Your team has put together the Statement of Requirements (SoR) for the new completion tool wand it contains the target ratings. But the product must have a 10-year minimum service life at maximum rated operating conditions. And reliability expectations are high. Also, the product has electromechanical content and must have operational redundancy and allow contingency operation. However, there are no requirements for these in the SoR.
Is this SoR good enough? If this were 1990, then perhaps yes. But it is inadequate for today’s upstream market. One way to remedy this is to use the SoR to capture “womb-to-tomb” requirements for the product. This ensures that the product not only meets performance expectations today but will also respond predictably to operational inputs over its service life.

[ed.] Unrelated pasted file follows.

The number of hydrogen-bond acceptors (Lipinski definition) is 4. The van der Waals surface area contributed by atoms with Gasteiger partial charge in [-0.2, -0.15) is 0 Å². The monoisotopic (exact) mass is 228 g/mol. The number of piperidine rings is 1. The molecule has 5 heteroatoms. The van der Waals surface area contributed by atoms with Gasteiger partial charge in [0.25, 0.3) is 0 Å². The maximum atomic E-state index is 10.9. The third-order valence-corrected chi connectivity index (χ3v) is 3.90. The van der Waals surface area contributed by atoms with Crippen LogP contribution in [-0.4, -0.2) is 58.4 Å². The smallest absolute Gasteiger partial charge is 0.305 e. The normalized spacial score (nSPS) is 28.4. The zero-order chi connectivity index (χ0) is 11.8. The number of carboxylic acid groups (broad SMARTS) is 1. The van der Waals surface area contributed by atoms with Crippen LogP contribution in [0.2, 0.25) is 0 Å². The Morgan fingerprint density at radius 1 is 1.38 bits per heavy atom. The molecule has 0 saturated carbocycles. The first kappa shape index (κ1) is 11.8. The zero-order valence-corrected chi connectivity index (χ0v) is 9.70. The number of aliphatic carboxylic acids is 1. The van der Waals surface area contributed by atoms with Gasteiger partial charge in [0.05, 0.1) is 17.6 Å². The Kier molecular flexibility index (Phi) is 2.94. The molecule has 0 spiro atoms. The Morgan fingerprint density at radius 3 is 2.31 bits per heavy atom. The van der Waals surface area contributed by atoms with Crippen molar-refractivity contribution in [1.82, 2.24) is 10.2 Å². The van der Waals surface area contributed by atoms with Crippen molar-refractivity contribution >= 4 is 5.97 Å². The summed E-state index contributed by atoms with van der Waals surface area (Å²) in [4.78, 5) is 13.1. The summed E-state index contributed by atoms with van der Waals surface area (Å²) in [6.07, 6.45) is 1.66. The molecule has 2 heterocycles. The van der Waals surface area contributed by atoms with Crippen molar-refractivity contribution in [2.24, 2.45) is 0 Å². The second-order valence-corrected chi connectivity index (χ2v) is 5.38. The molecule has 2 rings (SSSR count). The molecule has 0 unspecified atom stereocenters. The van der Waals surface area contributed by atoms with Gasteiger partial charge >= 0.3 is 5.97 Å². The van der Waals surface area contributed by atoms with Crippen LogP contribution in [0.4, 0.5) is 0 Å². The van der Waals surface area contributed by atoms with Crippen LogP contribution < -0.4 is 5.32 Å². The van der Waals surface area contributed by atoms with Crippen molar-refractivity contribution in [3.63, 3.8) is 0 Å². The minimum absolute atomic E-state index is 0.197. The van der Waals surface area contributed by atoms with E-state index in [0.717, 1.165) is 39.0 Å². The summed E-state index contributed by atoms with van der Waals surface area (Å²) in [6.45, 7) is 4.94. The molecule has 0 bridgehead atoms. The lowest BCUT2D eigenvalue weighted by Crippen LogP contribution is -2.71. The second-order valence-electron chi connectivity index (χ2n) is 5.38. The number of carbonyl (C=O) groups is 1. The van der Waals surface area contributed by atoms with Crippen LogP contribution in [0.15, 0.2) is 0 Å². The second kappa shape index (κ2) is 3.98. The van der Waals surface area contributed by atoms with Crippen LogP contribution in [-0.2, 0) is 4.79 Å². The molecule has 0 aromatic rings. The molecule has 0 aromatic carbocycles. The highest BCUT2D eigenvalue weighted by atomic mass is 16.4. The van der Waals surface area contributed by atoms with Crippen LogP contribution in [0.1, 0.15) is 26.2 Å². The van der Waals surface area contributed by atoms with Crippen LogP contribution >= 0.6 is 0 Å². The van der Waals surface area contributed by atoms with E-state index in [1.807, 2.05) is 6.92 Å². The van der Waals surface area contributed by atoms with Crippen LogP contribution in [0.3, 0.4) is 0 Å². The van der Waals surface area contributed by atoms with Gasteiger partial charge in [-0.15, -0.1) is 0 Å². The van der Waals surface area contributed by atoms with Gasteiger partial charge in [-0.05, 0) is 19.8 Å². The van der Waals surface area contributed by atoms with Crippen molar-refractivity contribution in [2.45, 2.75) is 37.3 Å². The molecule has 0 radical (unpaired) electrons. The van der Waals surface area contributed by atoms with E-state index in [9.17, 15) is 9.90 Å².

Handling, storage, and preservation. What must the product withstand after crating at the factory? Is the product always going to be stored in a warehouse? If not installed immediately, what preservation practices must the end-user implement?
Reliability. What are the reliability requirements? Which configuration will be used? What are the DfR activities?
Failure and redundancy. Are all failure modes known? Is product response known for each mode? What redundancy(s) should the product have? Fail-Safe Operation. Should the product be able to operate in a fail-safe mode? Which position or operating mode is preferred for fail-safe operation?
Laboratory testing confirms product ratings, but product response throughout service life must also be known. End-users may not always honor OWS but knowing how the product responds in certain situations during its service life enhances well planning and decision-making.
This is the 2nd of six articles on Design for Reality for downhole tools and systems.